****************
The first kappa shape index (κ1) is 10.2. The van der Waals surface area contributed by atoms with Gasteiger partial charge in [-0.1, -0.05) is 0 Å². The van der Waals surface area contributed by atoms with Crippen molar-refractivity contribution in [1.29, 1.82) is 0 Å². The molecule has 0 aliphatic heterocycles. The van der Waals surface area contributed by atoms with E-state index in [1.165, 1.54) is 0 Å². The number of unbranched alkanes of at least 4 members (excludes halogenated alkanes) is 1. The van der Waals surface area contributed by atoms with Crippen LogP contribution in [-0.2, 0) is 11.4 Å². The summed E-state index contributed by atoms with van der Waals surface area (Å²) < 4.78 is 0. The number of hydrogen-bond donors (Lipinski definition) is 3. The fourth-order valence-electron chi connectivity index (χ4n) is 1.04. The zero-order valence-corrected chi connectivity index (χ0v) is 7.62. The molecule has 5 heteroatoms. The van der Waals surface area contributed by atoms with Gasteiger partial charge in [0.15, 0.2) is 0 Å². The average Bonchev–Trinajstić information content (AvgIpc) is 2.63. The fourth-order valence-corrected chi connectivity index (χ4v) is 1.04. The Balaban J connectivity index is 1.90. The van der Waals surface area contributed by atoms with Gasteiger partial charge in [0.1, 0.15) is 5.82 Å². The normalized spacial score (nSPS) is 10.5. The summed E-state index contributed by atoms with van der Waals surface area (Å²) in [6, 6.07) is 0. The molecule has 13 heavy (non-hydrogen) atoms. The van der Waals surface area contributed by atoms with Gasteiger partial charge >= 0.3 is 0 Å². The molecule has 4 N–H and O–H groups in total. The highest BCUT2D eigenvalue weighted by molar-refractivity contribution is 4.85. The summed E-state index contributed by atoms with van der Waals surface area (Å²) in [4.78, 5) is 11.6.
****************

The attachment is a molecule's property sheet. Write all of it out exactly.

The first kappa shape index (κ1) is 10.2. The van der Waals surface area contributed by atoms with Gasteiger partial charge in [-0.1, -0.05) is 0 Å². The van der Waals surface area contributed by atoms with Crippen molar-refractivity contribution in [1.29, 1.82) is 0 Å². The molecule has 0 aliphatic heterocycles. The van der Waals surface area contributed by atoms with E-state index in [1.165, 1.54) is 0 Å². The number of unbranched alkanes of at least 4 members (excludes halogenated alkanes) is 1. The van der Waals surface area contributed by atoms with Crippen LogP contribution in [-0.2, 0) is 11.4 Å². The summed E-state index contributed by atoms with van der Waals surface area (Å²) < 4.78 is 0. The number of hydrogen-bond donors (Lipinski definition) is 3. The fourth-order valence-electron chi connectivity index (χ4n) is 1.04. The zero-order valence-corrected chi connectivity index (χ0v) is 7.62. The molecule has 5 heteroatoms. The van der Waals surface area contributed by atoms with Gasteiger partial charge in [0.15, 0.2) is 0 Å². The average Bonchev–Trinajstić information content (AvgIpc) is 2.63. The fourth-order valence-corrected chi connectivity index (χ4v) is 1.04. The Balaban J connectivity index is 1.90. The van der Waals surface area contributed by atoms with Gasteiger partial charge in [0.1, 0.15) is 5.82 Å². The normalized spacial score (nSPS) is 10.5. The summed E-state index contributed by atoms with van der Waals surface area (Å²) in [6, 6.07) is 0. The molecule has 13 heavy (non-hydrogen) atoms. The van der Waals surface area contributed by atoms with Gasteiger partial charge >= 0.3 is 0 Å². The molecule has 4 N–H and O–H groups in total. The highest BCUT2D eigenvalue weighted by molar-refractivity contribution is 4.85. The summed E-state index contributed by atoms with van der Waals surface area (Å²) in [4.78, 5) is 11.6.